State of Elections

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Tag: Wesley Moore

Should military members who did not vote in 2010 receive a ballot?

by Wesley Moore

It may sound like a simple issue, but Colorado is currently in an uproar over this issue. The City of Denver had been planning to send mail ballots to all registered voters, including inactive military voters. In response, Republican Secretary of State Scott Gessler made the controversial move of filing suit against the city, arguing that Colorado law only allows localities to mail ballots to those on the active voting list. The full complaint can be found here. Because the election is mere weeks away, John Tomasic of The Colorado Independent notes that this new directive seems likely to effectively disenfranchise the effected soldiers.

Colorado law requires ballots to be sent out to all active registered voters, but it does not explicitly prohibit county clerks from being more proactive. According to The Daily Sentinel, Mesa County Clerk Sheila Reiner argued that counties should be able to do more if they wish. “I had made a decision early on not to include the inactive voters because it wasn’t required,” Reiner said. “But I have to agree with the Denver County clerk and recorder that the statute requirements are only a minimum, and in many areas clerks often go over and above depending on the needs of their counties.” Continue reading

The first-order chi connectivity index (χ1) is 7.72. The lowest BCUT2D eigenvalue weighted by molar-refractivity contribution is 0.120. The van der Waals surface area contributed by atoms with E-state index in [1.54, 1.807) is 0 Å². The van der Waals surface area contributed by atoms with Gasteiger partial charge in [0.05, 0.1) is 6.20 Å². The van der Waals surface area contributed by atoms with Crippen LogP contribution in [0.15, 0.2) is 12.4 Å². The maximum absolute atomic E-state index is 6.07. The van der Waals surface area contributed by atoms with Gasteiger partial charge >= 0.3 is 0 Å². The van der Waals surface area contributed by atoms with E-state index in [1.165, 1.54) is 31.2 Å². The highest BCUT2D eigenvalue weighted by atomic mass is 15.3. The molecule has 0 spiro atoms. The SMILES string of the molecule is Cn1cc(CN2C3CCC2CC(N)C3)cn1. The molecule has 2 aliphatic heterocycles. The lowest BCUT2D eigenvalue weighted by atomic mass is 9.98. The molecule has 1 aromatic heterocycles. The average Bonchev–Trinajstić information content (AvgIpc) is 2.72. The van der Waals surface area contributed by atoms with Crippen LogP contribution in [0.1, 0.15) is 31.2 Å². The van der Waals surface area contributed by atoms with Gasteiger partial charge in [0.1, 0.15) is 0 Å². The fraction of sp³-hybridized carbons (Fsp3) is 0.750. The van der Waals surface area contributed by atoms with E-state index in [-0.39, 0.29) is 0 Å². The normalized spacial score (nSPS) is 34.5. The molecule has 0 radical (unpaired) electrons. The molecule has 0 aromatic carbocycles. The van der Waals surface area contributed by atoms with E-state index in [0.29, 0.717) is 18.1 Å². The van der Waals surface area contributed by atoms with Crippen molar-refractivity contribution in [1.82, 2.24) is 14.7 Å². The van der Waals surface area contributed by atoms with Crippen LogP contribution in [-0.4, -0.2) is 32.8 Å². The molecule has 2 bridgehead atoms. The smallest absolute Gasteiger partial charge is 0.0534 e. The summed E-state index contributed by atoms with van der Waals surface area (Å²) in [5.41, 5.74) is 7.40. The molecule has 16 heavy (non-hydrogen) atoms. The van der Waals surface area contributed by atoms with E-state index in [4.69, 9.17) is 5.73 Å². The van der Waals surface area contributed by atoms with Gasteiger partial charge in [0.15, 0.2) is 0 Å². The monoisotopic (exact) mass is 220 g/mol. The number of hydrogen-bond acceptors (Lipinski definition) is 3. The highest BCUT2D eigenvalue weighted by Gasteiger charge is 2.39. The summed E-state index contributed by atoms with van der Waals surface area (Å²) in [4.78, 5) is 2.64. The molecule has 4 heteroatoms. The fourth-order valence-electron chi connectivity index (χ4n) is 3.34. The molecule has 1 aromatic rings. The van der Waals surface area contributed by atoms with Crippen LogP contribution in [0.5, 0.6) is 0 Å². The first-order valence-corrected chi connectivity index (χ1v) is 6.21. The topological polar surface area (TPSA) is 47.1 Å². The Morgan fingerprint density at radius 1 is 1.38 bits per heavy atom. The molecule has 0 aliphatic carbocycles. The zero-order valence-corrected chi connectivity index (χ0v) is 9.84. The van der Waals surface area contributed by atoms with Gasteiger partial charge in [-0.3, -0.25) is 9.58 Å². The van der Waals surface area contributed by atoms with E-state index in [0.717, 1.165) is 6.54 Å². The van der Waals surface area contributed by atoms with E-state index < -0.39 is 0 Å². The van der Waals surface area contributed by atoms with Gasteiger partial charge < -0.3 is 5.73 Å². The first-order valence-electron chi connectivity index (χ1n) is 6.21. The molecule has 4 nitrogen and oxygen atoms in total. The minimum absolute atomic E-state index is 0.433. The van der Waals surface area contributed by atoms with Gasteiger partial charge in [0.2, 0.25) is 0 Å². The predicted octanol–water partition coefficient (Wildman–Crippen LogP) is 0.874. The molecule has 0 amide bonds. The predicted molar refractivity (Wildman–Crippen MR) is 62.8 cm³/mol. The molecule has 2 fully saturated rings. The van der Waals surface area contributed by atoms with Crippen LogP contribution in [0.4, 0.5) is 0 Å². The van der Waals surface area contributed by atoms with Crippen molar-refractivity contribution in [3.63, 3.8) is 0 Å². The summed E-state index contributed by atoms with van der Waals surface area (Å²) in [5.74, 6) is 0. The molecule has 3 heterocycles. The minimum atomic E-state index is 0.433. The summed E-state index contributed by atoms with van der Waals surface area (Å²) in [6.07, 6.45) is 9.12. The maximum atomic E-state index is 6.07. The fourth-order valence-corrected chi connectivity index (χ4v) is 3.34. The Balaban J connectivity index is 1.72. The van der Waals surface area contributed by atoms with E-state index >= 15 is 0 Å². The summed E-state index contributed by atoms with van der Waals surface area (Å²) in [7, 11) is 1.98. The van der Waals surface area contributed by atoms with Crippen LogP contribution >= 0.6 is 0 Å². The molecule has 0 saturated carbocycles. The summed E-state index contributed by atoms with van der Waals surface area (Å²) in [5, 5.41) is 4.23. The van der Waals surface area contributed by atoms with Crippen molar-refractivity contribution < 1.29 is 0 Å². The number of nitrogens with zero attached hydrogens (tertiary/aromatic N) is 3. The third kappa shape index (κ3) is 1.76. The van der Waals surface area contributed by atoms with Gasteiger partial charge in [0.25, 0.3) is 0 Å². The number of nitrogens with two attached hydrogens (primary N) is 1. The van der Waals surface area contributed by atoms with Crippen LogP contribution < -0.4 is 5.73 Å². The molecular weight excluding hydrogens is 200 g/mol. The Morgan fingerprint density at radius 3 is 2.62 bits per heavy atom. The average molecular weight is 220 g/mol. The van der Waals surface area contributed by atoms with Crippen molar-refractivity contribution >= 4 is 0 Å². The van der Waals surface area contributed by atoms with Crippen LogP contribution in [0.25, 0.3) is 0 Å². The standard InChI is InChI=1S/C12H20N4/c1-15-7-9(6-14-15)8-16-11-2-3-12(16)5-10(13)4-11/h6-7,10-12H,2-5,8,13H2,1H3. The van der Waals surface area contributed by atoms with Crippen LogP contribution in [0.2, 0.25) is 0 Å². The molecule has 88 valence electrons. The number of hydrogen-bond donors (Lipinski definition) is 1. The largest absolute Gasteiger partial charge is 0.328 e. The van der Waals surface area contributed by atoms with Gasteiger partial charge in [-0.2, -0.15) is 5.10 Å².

Colorado’s super-secret ballots

by Wesley Moore

Colorado is currently in the midst of a heated legal dispute over whether images of local ballots should be made available for public scrutiny in an election dispute. The controversy started in 2009, when Marilyn Marks lost the Aspen city mayoral election to Mick Ireland. Marks petitioned to view images of the anonymous ballots (sometimes referred to as TIFF files), but the city denied her request.

She then filed suit in state court under the Colorado Open Records Act (CORA), but the district court ruled against her. She appealed to the Colorado Court of Appeals, which reversed the lower court in September of this year, holding that the contents of the ballots should be released. Continue reading

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